Mozilla’s Firebox browser will begin blocking Flash content starting next month, according to a blog post by Mozilla’s Engineering Manager Benjamin Smedberg.
Smedberg commented, “Starting in August, Firefox will block certain Flash content that is not essential to the user experience while continuing to support legacy Flash content. These and future changes will bring Firefox users enhanced security, improved battery life, faster page load, and better browser responsiveness.”
Smedberg also mentioned that starting in 2017, the browser will be adopting a new “click-to-activate policy” that will prompt users to approve the use of the Flash plugin for any online content. “Websites that currently use Flash or Silverlight for video or games should plan on adopting HTML technologies as soon as possible. Firefox currently supports encrypted video playback using Adobe Primetime and Google Widevine as alternatives to plugin video,” he added.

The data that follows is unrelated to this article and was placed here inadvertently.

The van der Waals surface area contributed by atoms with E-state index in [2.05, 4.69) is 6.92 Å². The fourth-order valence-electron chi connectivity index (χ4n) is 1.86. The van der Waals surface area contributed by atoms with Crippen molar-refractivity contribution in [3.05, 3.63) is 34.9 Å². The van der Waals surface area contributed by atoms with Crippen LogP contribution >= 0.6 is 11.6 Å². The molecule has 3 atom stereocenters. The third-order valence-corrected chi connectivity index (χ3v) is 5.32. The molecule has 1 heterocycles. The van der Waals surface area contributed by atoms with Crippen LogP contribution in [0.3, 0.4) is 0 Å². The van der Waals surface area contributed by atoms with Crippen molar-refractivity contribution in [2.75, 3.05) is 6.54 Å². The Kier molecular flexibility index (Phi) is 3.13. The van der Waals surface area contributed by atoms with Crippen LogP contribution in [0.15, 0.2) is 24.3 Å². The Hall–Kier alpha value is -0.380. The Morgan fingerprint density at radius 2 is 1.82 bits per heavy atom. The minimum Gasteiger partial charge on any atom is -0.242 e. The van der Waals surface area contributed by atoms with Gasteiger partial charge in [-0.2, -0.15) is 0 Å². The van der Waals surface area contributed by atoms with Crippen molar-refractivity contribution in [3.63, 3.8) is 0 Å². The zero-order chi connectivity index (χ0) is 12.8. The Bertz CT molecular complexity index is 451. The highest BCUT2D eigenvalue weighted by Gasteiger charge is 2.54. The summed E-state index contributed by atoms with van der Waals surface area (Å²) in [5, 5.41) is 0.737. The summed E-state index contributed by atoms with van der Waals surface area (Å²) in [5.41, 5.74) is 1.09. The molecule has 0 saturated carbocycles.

The Flash browser plugin is a usual target of hackers exploiting its bugs and vulnerabilities. Earlier in May, Google’s Chrome browser announced their intent to block the Flash plugin by default on most websites, with an eventual transition to HTML5 technologies before the end of 2016.